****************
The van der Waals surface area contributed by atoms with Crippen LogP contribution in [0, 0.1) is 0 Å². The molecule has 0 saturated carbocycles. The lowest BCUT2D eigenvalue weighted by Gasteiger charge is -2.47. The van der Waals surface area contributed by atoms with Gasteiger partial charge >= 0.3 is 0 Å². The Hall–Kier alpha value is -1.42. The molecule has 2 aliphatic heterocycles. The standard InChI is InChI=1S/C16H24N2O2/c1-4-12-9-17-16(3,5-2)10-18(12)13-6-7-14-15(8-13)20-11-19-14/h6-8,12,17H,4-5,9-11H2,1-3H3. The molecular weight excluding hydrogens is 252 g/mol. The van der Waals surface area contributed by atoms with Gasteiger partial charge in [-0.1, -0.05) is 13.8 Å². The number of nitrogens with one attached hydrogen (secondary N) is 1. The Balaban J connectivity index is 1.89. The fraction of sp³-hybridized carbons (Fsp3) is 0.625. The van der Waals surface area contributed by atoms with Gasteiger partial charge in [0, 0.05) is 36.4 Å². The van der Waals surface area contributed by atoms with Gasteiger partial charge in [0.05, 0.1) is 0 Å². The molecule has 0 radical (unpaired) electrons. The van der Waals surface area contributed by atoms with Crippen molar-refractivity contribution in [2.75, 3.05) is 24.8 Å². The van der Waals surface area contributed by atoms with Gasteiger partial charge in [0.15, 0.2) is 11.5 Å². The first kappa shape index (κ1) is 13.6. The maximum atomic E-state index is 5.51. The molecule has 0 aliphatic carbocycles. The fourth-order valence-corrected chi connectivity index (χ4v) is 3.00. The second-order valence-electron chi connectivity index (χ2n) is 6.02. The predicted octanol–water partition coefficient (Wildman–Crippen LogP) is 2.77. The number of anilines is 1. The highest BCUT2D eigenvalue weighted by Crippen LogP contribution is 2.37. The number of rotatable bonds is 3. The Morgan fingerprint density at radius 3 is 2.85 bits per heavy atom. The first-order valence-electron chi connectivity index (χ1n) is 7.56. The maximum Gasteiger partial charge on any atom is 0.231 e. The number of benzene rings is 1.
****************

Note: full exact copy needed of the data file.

The van der Waals surface area contributed by atoms with Crippen LogP contribution in [0, 0.1) is 0 Å². The molecule has 0 saturated carbocycles. The lowest BCUT2D eigenvalue weighted by Gasteiger charge is -2.47. The van der Waals surface area contributed by atoms with Gasteiger partial charge >= 0.3 is 0 Å². The Hall–Kier alpha value is -1.42. The molecule has 2 aliphatic heterocycles. The standard InChI is InChI=1S/C16H24N2O2/c1-4-12-9-17-16(3,5-2)10-18(12)13-6-7-14-15(8-13)20-11-19-14/h6-8,12,17H,4-5,9-11H2,1-3H3. The molecular weight excluding hydrogens is 252 g/mol. The van der Waals surface area contributed by atoms with Gasteiger partial charge in [-0.1, -0.05) is 13.8 Å². The number of nitrogens with one attached hydrogen (secondary N) is 1. The Balaban J connectivity index is 1.89. The fraction of sp³-hybridized carbons (Fsp3) is 0.625. The van der Waals surface area contributed by atoms with Gasteiger partial charge in [0, 0.05) is 36.4 Å². The van der Waals surface area contributed by atoms with Gasteiger partial charge in [0.05, 0.1) is 0 Å². The molecule has 0 radical (unpaired) electrons. The van der Waals surface area contributed by atoms with Crippen molar-refractivity contribution in [2.75, 3.05) is 24.8 Å². The van der Waals surface area contributed by atoms with Gasteiger partial charge in [0.15, 0.2) is 11.5 Å². The first kappa shape index (κ1) is 13.6. The maximum atomic E-state index is 5.51. The molecule has 0 aliphatic carbocycles. The fourth-order valence-corrected chi connectivity index (χ4v) is 3.00. The second-order valence-electron chi connectivity index (χ2n) is 6.02. The predicted octanol–water partition coefficient (Wildman–Crippen LogP) is 2.77. The number of anilines is 1. The highest BCUT2D eigenvalue weighted by Crippen LogP contribution is 2.37. The number of rotatable bonds is 3. The Morgan fingerprint density at radius 3 is 2.85 bits per heavy atom. The first-order valence-electron chi connectivity index (χ1n) is 7.56. The maximum Gasteiger partial charge on any atom is 0.231 e. The number of benzene rings is 1.